Notes: Friendship Album, 1933: Episode 5

For the Bee’s second meeting, we venture to Florence’s Tudor home on Walnut Street. One of the most enjoyable things about writing fiction is that I get to put my characters into houses and decorate for them. I love old Tudors and Victorians. I hope that one day Florence will be able to get rid some of her mother’s old Edwardian furniture and modernize her home to her heart’s content.

In this episode, Eula wears a dress she thought was more than nice enough — until she walks into Florence’s fancy digs. It’s a dress she made herself, and of course I had to go looking for a pattern that looked like a dress Eula — and Dorothy, who turns out has made the same dress — would make. To be honest, this dress seems a touch on the fancy side, but it’s hard to find patterns for dresses sensible farm women might wear!

Bess hasn’t received the contest rules yet, but she’s already started planning her quilt, which she wants to reflect the theme “A Century of Progress.” While the quilt Bess is designing is one I concocted in my imagination, I took my inspiration from some quilts that were actually entered into the Sears Quilt Competition.


Bess makes a reference to Carrie Hall, one of our first quilt historians, perhaps best known today as the co-author (along with Rose Kretsinger) of The Romance of the Patchwork Quilt in America. Hall is famous as well for having identified and made over 850 quilt block patterns in an effort to preserve a historical record. She also gave lectures on quilt history, sometimes wearing a colonial dress when she presented. For a brief, but fascinating and pretty cool biography, go here: WOMEN’S WORK: Carrie Hall: Entrepreneur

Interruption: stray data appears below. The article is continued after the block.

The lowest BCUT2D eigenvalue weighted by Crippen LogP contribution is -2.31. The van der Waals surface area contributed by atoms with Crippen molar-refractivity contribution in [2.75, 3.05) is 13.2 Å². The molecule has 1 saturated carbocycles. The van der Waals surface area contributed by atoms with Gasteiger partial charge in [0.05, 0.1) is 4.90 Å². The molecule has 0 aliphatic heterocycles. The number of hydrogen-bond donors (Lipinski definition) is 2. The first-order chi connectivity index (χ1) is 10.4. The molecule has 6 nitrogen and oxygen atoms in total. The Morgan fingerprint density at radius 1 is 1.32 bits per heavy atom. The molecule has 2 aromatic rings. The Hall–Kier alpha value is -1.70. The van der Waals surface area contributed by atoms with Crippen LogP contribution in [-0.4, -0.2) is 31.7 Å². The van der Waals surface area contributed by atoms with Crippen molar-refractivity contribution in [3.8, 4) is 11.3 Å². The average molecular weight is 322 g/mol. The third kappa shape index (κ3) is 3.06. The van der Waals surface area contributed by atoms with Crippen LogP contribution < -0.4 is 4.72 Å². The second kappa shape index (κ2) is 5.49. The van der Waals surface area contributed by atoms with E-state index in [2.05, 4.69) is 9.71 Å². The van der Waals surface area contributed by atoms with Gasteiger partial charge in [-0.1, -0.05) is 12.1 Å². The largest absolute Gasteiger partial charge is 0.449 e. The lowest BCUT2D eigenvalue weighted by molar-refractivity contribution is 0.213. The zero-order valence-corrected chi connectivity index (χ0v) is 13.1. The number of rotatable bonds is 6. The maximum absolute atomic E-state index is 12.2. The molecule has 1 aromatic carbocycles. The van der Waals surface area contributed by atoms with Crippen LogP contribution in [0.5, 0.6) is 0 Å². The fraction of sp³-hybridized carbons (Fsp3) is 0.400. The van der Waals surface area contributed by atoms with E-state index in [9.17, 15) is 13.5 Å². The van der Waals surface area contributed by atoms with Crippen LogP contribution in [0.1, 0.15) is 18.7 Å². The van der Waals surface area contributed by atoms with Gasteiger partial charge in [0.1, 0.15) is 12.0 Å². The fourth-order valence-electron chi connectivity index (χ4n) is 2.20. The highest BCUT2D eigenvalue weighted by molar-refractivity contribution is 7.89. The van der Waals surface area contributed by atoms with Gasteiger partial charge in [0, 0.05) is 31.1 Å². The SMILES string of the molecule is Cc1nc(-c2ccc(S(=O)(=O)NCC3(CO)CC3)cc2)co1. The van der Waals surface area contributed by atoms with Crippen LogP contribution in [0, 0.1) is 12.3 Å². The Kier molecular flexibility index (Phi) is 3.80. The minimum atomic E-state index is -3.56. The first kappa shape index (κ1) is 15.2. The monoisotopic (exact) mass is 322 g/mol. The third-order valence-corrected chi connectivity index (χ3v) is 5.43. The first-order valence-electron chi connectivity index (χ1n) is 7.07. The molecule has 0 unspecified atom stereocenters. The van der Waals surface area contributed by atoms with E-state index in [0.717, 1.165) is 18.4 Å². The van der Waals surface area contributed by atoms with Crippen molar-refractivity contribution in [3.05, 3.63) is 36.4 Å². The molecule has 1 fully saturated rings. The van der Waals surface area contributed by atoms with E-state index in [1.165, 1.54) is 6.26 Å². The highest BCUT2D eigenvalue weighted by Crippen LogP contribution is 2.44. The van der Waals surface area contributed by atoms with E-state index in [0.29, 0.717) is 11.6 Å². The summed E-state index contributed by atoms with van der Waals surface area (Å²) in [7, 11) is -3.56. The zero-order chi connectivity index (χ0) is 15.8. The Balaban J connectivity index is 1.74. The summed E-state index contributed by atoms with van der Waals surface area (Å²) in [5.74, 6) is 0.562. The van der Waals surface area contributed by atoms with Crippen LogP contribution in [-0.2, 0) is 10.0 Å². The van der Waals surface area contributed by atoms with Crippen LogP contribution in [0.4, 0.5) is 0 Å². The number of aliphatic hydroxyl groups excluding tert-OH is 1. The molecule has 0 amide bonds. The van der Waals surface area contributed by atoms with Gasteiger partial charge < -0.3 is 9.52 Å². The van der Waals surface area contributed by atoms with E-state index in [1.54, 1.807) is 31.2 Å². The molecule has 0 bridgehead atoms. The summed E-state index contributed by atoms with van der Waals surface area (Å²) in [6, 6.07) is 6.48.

Author Notes

Last week a listener named Meg (who just happens to be a copy editor) caught an anachronism. In chapter 10, I have Emmeline reach into her desk drawer to grab a pen. But as Meg notes in her comment:

In 1933, she would most likely “grab” a pencil. The ubiquitous ball point pen didn’t get a patent until 1938 and was not commercially produced in the US until after WWII. Fountain pens were expensive and and relatively fragile and probably kept safely in a writing desk drawer to be used for letters and document signatures. Pencils, though, were very common. I know I’m being picky, but, hey, I’m a copy editor. : )

Thanks to Meg for pointing that out! I’ll be sure to make that change in the revision. If you catch anything that doesn’t seem quite right or an inconsistency in the plot, please let me know!

See you next week, when we’ll finally learn who knocked at Florence’s door at the end of episode 3!